Kurt Helin

Stephen Curry is first ever unanimous NBA MVP

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There was no drama in if Stephen Curry would be named NBA MVP for the second year in a row.

The only question was whether he would be the first unanimous MVP in league history. Getting 131 NBA media members to agree on something is about as easy as getting Congress to agree on anything.

But it happened: Stephen Curry was the unanimous choice as NBA MVP, the league announced Tuesday. (You have to wonder how the names of the voters and how they voted being made public impacted this. In another era would someone have voted for LeBron James just to make sure it wasn’t unanimous, knowing there were no repercussions? Now they would have to defend that vote.)

Curry is the 11th back-to-back winner of the award.

It was fitting the award came a night after Curry put on a show in Portland that shows why he won the award. This season Curry averaged 30.1 points per game, shot 45.4 percent from three and hit a record 402 of them, dished out 6.7 assists per night, shot 90.7 percent from the free throw line, played solid defense, led the league in PER (31.5) and true shooting percentage (66.9 percent), and this list could go on and on. Just his presence on the court fuels the Warriors offense because at least one defender can’t help off him regardless of where he is on the court, and when he gets the ball he quickly draws the entire defense to his side.

Kawhi Leonard of the Spurs came in second, followed by LeBron James, Russell Westbrook, and Kevin Durant.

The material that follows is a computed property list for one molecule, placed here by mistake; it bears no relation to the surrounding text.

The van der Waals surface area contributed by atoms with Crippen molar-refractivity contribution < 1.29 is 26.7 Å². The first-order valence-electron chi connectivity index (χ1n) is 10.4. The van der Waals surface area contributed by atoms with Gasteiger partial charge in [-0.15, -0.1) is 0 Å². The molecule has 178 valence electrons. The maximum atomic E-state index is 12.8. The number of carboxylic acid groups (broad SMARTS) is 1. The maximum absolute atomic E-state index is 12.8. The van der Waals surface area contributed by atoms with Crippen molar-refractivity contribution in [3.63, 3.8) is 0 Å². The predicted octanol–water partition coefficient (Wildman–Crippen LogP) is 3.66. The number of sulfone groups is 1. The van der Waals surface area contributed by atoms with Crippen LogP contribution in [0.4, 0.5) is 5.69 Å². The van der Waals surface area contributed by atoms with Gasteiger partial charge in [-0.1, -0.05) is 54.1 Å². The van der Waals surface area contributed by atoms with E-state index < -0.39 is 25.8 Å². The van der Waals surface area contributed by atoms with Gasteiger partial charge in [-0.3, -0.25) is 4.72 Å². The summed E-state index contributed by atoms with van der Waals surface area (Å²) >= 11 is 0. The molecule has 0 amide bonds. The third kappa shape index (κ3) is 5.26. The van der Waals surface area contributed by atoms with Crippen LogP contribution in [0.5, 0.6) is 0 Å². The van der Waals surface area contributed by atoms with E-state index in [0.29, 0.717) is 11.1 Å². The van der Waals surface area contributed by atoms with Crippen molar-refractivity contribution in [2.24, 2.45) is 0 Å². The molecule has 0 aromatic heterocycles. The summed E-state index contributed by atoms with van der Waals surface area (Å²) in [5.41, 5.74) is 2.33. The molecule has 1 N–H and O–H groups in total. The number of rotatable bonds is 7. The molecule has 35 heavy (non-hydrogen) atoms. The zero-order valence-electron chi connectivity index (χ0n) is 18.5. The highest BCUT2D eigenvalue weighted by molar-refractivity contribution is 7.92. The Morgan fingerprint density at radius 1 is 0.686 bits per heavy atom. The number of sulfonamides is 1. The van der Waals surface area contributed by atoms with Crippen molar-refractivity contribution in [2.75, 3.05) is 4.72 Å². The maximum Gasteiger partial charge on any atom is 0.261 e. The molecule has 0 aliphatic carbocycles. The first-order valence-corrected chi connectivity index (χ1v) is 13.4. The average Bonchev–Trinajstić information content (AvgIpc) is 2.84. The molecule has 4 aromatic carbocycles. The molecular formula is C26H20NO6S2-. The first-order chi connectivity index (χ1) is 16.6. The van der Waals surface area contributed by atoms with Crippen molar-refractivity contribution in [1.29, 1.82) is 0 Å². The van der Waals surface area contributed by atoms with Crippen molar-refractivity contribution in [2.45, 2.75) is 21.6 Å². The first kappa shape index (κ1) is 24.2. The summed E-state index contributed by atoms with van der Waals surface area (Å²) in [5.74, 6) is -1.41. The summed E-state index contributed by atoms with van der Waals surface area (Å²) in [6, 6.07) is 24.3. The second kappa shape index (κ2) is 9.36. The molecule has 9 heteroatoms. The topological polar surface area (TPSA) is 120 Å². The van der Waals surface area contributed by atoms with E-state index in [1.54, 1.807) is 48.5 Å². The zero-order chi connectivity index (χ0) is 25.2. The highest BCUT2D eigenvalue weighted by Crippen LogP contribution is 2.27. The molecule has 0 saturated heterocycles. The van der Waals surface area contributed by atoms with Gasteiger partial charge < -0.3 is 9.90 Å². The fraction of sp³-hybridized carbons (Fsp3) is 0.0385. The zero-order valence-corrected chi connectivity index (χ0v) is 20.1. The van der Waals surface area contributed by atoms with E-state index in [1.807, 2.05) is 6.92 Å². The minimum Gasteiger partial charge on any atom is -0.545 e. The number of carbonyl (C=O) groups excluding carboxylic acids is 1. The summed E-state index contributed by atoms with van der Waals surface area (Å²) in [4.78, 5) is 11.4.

Here is the full finishing order, with first place votes in parenthesis:

Stephen Curry, Golden State (131)
Kawhi Leonard, San Antonio
LeBron James, Cleveland
Russell Westbrook, Oklahoma City
Kevin Durant, Oklahoma City
Chris Paul, L.A. Clippers
Draymond Green, Golden State
Damian Lillard, Portland
James Harden, Houston
Kyle Lowry, Toronto

Before Game 4, Damian Lillard answered critic Skip Bayless on Twitter

PORTLAND, OR - MAY 9: Damian Lillard #0 of the Portland Trail Blazers reacts as he heads up court after hitting a shot during the first quarter of Game Four of the Western Conference Semifinals against the Golden State Warriors during the 2016 NBA Playoffs at the Moda Center on May 9, 2016 in Portland, Oregon. NOTE TO USER: User expressly acknowledges and agrees that by downloading and/or using this photograph, user is consenting to the terms and conditions of the Getty Images License Agreement.  (Photo by Steve Dykes/Getty Images)
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Skip Bayless, along with Stephen A. Smith, are the blowhard core of the popular ESPN show First Take.

Apparently Bayless has ripped Damian Lillard on air. I say apparently because I would have to watch that show or care what Bayless says to know for sure, and neither of those things apply to me. I say apparently because Damian Lillard fired back at Bayless on Twitter before Game 4, responding to something he said: